Hematopoiesis and Regenerative Medicine
- Pp. 101-169 (69)Chanukya K. Colonne, Veronica I. Antas, Jia Hao Yeo, Henry Williams, Chelsea Pilgrim and Stuart T. Fraser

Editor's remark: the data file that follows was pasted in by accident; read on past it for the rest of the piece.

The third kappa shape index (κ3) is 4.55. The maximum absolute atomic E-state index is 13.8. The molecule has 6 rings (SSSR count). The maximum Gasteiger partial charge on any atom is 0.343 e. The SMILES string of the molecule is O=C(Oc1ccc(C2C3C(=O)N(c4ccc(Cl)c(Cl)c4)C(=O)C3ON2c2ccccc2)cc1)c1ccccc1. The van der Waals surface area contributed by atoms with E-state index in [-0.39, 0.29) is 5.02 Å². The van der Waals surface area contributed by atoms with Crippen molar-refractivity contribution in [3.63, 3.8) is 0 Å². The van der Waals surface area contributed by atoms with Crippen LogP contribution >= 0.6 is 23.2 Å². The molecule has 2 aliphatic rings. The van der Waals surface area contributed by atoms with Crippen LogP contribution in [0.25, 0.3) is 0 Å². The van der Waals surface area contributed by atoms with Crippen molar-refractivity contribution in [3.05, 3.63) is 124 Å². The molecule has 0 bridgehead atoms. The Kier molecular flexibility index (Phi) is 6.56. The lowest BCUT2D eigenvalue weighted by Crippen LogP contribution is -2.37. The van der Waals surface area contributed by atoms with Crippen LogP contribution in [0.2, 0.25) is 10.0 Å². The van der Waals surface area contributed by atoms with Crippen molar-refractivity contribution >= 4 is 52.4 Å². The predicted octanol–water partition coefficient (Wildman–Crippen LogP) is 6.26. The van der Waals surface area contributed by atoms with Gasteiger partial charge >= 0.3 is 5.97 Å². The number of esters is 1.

The hematopoietic, or blood-producing, system resides in the bone marrow of adult mammals. This system regulates the production of billions of new blood cells per day in healthy adult humans. Even slight perturbations of this production can lead to severe pathological conditions. One of the first applications of cellular regenerative medicine in clinical practice was the transplantation of bone marrow cells to generate a new, healthy blood production system in compromised patients. The success of bone marrow transplantation is dependent upon the potency of stem cell and progenitor populations within the adult mammalian bone marrow. The utility of hematopoietic stem cell (HSC) transplant has been extended to the treatment of a broad range of hematological diseases and disorders, as well as in the regeneration of the bloodproducing tissue following radiation or chemotherapy. There is a strong push towards the development of vast numbers of mature blood cells in vitro. An in vitro system resulting in the consistent, large-scale production of patient-specific mature erythrocytes from HSCs or erythroid progenitors could alleviate the pressure felt by blood donation agencies. The cells that support blood cell production in the bone marrow and other organs, known collectively as the hematopoietic niche, are critical in blood cell lineage regeneration. The development of novel regenerative therapies to treat myelodysplastic syndromes, anemia, leukemia and other blood diseases deserves attention. Stem, progenitor and supportive cells within the hematopoietic tissues are essential elements of regenerative medicine. The utility, limitation and promise of these populations in regenerative medicine are described here.